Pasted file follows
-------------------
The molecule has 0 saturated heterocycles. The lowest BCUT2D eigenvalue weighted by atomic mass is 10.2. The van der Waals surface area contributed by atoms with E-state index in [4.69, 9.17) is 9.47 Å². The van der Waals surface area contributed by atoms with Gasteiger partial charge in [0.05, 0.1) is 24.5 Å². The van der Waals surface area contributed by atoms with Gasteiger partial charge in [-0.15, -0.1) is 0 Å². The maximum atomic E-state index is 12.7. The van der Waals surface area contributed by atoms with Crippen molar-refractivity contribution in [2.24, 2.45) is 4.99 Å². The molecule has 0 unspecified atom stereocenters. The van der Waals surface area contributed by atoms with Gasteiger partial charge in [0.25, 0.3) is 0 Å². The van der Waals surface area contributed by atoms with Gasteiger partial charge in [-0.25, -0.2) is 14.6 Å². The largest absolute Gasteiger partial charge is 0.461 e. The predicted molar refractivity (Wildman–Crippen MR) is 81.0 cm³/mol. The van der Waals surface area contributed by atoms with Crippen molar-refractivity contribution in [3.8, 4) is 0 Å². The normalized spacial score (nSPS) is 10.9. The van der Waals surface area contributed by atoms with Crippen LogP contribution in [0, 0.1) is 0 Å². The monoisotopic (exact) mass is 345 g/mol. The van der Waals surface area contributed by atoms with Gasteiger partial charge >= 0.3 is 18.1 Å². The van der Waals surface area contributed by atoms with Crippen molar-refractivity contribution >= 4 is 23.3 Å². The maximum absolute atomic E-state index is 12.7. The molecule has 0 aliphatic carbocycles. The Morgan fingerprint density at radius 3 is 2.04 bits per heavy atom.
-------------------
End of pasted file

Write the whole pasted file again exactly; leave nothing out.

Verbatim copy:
The molecule has 0 saturated heterocycles. The lowest BCUT2D eigenvalue weighted by atomic mass is 10.2. The van der Waals surface area contributed by atoms with E-state index in [4.69, 9.17) is 9.47 Å². The van der Waals surface area contributed by atoms with Gasteiger partial charge in [0.05, 0.1) is 24.5 Å². The van der Waals surface area contributed by atoms with Gasteiger partial charge in [-0.15, -0.1) is 0 Å². The maximum atomic E-state index is 12.7. The van der Waals surface area contributed by atoms with Crippen molar-refractivity contribution in [2.24, 2.45) is 4.99 Å². The molecule has 0 unspecified atom stereocenters. The van der Waals surface area contributed by atoms with Gasteiger partial charge in [0.25, 0.3) is 0 Å². The van der Waals surface area contributed by atoms with Gasteiger partial charge in [-0.25, -0.2) is 14.6 Å². The largest absolute Gasteiger partial charge is 0.461 e. The predicted molar refractivity (Wildman–Crippen MR) is 81.0 cm³/mol. The van der Waals surface area contributed by atoms with Crippen molar-refractivity contribution in [3.8, 4) is 0 Å². The normalized spacial score (nSPS) is 10.9. The van der Waals surface area contributed by atoms with Crippen LogP contribution in [0, 0.1) is 0 Å². The monoisotopic (exact) mass is 345 g/mol. The van der Waals surface area contributed by atoms with Gasteiger partial charge >= 0.3 is 18.1 Å². The van der Waals surface area contributed by atoms with Crippen molar-refractivity contribution >= 4 is 23.3 Å². The maximum absolute atomic E-state index is 12.7. The molecule has 0 aliphatic carbocycles. The Morgan fingerprint density at radius 3 is 2.04 bits per heavy atom.